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Joan Brossa

Glòria Bordons (Universitat de Barcelona)

A man totally given over to art and to artistic experimentation -that was Brossa's paradigm. He took it upon himself to seek the limits of artistic expression, and to discover whether such limits existed. His poetry and his plays (which are sometimes difficult to distinguish from each other) are completely anti-academic, seeking interaction whith the reader or spectator, whom Brossa wants to question and at times even to confront. His experiments in the field of poetry are notably innovative, especially in what are now considered his emblematic 'visual poems'. In the field of the theatre, his 'scenic poetry' stands out as an authentic precursor of present-day 'performances'.

Barcelona, 1919 - 1998. Poet, playwright and visual artist

Joan Brossa was the epitome of the avant-garde poet of the twentieth century. Largely unknown until the publication of Poesia rasa (Short Poetry) (1970) when he subsequently became an indisputable benchmark, all of his work was outstanding for its overwhelming interest in man and a continuous process of research. His words are the greatest exponent of this avant-garde spirit: "I regard research as a journey into the unknown, a plunge into the mirror of the imagination; I cannot therefore be sure where my present experiences are taking me or what I will think in a few years' time. For the time being, I will carry on pushing the usual means of perception to discover new spaces of sensitivity. I accept the past for the fact that it has brought me to the present, and the future depends on the present. I understand the poet Stephen Spender very well when he says that in life there is only 'my always'." (Interview conducted and translated by G. Picazo and J.M.G. Cortés, published in La creación artística como cuestionamiento, Generalitat de València, 1990).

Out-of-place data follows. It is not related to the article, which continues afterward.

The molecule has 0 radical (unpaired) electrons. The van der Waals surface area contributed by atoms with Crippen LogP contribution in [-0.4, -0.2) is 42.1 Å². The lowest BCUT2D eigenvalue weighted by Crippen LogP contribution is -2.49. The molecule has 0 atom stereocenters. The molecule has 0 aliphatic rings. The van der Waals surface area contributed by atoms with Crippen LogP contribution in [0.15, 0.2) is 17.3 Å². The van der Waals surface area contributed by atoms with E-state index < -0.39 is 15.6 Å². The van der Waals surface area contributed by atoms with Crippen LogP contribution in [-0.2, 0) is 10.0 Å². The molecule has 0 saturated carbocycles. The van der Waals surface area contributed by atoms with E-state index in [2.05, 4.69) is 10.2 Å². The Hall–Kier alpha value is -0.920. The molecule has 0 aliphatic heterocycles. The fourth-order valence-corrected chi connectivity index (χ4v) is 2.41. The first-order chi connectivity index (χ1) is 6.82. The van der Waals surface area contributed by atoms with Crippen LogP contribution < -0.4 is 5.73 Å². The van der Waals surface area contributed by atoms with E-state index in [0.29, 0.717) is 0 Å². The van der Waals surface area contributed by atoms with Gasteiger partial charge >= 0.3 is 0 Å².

Neo-Surrealism (1943-1950)

During the 1940s, in an era when closure and an art firmly rooted in the past were the dominant theme in Spain, he attached himself to a post-surrealism. When he began to write, during the Spanish Civil War (in which he took part aged seventeen), he did so out of a need to express his internal sentiments. This led to an interest in psychology and his beginning to seek advice on the process of writing. Through Enric Tormo, with whom he had become friends during his military service in Salamanca, he met J.V. Foix. And this relationship led him to Joan Miró and Joan Prats. Thanks to Joan Prats' magnificent library, Brossa gained an in-depth knowledge of surrealism and adopted its techniques for the free expression of the subconscious by means of what he termed hypnagogic images. Following Foix's advice, he transferred the content of these images to the structure of the sonnet. His first books, La bola i l'escarabat (The Ball and the Beetle) (1941-43) and Fogall de sonets (Hearth of Sonnets) (1943-48), are full of oneiric images, all intertwined through unconscious associations.

In 1947, thanks to his relationship with Arnau Puig, Joan Ponç and other friends, he began the adventure of Algol, which would later become the Dau al Set magazine. The desire to experiment also led him to write poems termed experimental, during the 1940s. Similarly, when the poet wanted to transcribe the free flow of dream, the sonnet was not sufficient. For this reason, short prose was forced on him. During the era of Dau al Set he published prose pieces in the magazine.

Similarly, he wrote the Proses de Carnaval (Carnival Tales) (1949) collection and the pseudo-novel Carnaval escampat o la invasió desfeta (Scattered Carnival or the Defeated Invasion) (1949) (collected in Alfabet desbaratat [Thoughtless Alphabet]), Empúries, 1998). These books contain non-narrative elements, which later appear in many of Brossa's works, such as the leaps into the void, the digressions or the biblical or oracle-like tone. Continue reading...

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